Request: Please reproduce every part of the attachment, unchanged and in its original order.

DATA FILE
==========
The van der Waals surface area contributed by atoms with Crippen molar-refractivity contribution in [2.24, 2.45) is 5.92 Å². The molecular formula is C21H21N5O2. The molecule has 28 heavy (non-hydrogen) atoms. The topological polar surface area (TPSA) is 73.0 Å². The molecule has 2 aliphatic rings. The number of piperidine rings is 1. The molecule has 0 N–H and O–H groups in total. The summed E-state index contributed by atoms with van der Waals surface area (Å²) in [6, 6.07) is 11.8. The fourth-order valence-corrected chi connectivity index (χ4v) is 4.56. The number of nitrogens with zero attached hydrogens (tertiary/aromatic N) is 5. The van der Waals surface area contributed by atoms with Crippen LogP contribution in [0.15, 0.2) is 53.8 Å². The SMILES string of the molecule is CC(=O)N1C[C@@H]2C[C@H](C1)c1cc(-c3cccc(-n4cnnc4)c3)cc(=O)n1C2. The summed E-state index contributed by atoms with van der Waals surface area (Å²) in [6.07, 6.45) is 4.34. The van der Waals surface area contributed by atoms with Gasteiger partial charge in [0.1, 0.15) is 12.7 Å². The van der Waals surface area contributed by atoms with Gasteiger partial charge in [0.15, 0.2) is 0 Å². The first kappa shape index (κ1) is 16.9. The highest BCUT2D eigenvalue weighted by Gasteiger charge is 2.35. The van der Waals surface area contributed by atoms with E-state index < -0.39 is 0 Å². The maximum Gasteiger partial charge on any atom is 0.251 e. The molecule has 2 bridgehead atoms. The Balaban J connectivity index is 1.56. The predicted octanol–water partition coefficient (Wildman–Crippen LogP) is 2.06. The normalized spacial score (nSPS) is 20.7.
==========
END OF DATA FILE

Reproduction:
The van der Waals surface area contributed by atoms with Crippen molar-refractivity contribution in [2.24, 2.45) is 5.92 Å². The molecular formula is C21H21N5O2. The molecule has 28 heavy (non-hydrogen) atoms. The topological polar surface area (TPSA) is 73.0 Å². The molecule has 2 aliphatic rings. The number of piperidine rings is 1. The molecule has 0 N–H and O–H groups in total. The summed E-state index contributed by atoms with van der Waals surface area (Å²) in [6, 6.07) is 11.8. The fourth-order valence-corrected chi connectivity index (χ4v) is 4.56. The number of nitrogens with zero attached hydrogens (tertiary/aromatic N) is 5. The van der Waals surface area contributed by atoms with Crippen LogP contribution in [0.15, 0.2) is 53.8 Å². The SMILES string of the molecule is CC(=O)N1C[C@@H]2C[C@H](C1)c1cc(-c3cccc(-n4cnnc4)c3)cc(=O)n1C2. The summed E-state index contributed by atoms with van der Waals surface area (Å²) in [6.07, 6.45) is 4.34. The van der Waals surface area contributed by atoms with Gasteiger partial charge in [0.1, 0.15) is 12.7 Å². The van der Waals surface area contributed by atoms with Gasteiger partial charge in [0.15, 0.2) is 0 Å². The first kappa shape index (κ1) is 16.9. The highest BCUT2D eigenvalue weighted by Gasteiger charge is 2.35. The van der Waals surface area contributed by atoms with E-state index < -0.39 is 0 Å². The maximum Gasteiger partial charge on any atom is 0.251 e. The molecule has 2 bridgehead atoms. The Balaban J connectivity index is 1.56. The predicted octanol–water partition coefficient (Wildman–Crippen LogP) is 2.06. The normalized spacial score (nSPS) is 20.7.